Reality Road Kill (work in progress!!!!)

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CHAPTER 15 -- A BUSY NIGHT

Trent keeps the tribe moving and gets them money, and is therefore the father. Jodi decides how the money is spent and who the tribe associates with, and is therefore the mother. When she isn’t dancing, or preening, Ilima whines and pleads for everything, which makes her the daughter. Duncan, on the other hand, is just there.

The truth is, Ilima doesn’t need to have a dog with Duncan around. He is their dog. He is always present and usually does very little...until something sets him off. He might hear or smell something none of the others sense yet, or lash out at anyone threatening them. Like when three street punks tried to corner Ilima in a club in Hollywood and Duncan body-slammed one against the wall and kept kicking him until Trent and the other two punks pulled him off.

Or like a dog, he’ll spontaneously do something in public that is both hilarious and completely inappropriate, like standing up in the pancake house and directly farting at two police officers in the next booth. Or he will shamelessly grab his stiff penis in his pants whenever something arouses him, until Ilima or Jodi slap him and tell him to stop.

It’s coming close to the end of shooting and Dwight is not happy with what they are getting, so Dwight tells them they will work eighteen-hour days until the end of shooting. Paul accepts his fate. It’s Saturday night and he is already counting down...twelve more hours until one day off, and then only five days until shooting ends. Then he can work on salvaging his relationship with Maggie.

That night the kids spend all their money -- about forty dollars -- to go to a late-night punk show deep in the San Fernando Valley. Jodi figures out which bus lines to take and they must leave the vats before the sun set to get there on time.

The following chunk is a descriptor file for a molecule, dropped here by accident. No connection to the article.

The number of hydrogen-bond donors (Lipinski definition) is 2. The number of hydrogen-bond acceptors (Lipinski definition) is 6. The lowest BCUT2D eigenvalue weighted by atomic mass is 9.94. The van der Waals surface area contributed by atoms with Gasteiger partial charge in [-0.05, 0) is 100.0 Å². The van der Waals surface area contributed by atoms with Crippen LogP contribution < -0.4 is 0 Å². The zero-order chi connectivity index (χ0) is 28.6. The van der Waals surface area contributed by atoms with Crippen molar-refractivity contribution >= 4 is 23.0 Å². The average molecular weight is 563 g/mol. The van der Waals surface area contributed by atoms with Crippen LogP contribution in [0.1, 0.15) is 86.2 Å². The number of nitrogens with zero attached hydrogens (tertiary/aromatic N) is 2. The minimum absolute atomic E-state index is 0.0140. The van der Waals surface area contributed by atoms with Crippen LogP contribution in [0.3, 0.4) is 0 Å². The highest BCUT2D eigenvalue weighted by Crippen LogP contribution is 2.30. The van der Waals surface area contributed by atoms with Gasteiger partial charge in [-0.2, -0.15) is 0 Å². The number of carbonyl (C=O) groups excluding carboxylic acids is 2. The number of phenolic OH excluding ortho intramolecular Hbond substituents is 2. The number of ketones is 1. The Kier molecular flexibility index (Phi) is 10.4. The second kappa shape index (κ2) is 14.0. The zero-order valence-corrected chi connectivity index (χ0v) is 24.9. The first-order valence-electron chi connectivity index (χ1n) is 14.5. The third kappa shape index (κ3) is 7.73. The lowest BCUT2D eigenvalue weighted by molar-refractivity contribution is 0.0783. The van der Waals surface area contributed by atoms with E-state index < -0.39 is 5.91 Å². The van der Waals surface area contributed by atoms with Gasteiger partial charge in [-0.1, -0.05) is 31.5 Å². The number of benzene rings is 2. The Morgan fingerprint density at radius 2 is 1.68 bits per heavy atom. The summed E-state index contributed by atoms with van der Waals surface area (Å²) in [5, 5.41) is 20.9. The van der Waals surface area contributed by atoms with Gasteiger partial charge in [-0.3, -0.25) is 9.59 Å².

Paul is surprised at how dressed up they get. Jodi re-bleached the roots of her hair with Clorox and water, Ilima bought makeup, and Trent added more rips to his leather jacket. Duncan is dressed like he’s always dressed.

They board a bus that drives north along a cement section of the L.A. River that hugs Highway 5, then turns left and head deep into the San Fernando Valley. The Valley is always ten degrees warmer in the summer and the blazing sunset heating the bus windows only makes it worse. The tribe is surrounded by dozens of people of all shapes and colors and backgrounds, in suits and in t-shirts, people all too exhausted from the heat to even give them a second look. Trent, Jodi and Ilima are dressed in vinyl and black leather, which must be torture to wear in the summer heat. They look miserable. Ilima’s cheap makeup is already dripping. Being a punk in rainy cold England where punk started is a vacation compared to these conditions. Being a punk in Los Angeles is a true commitment.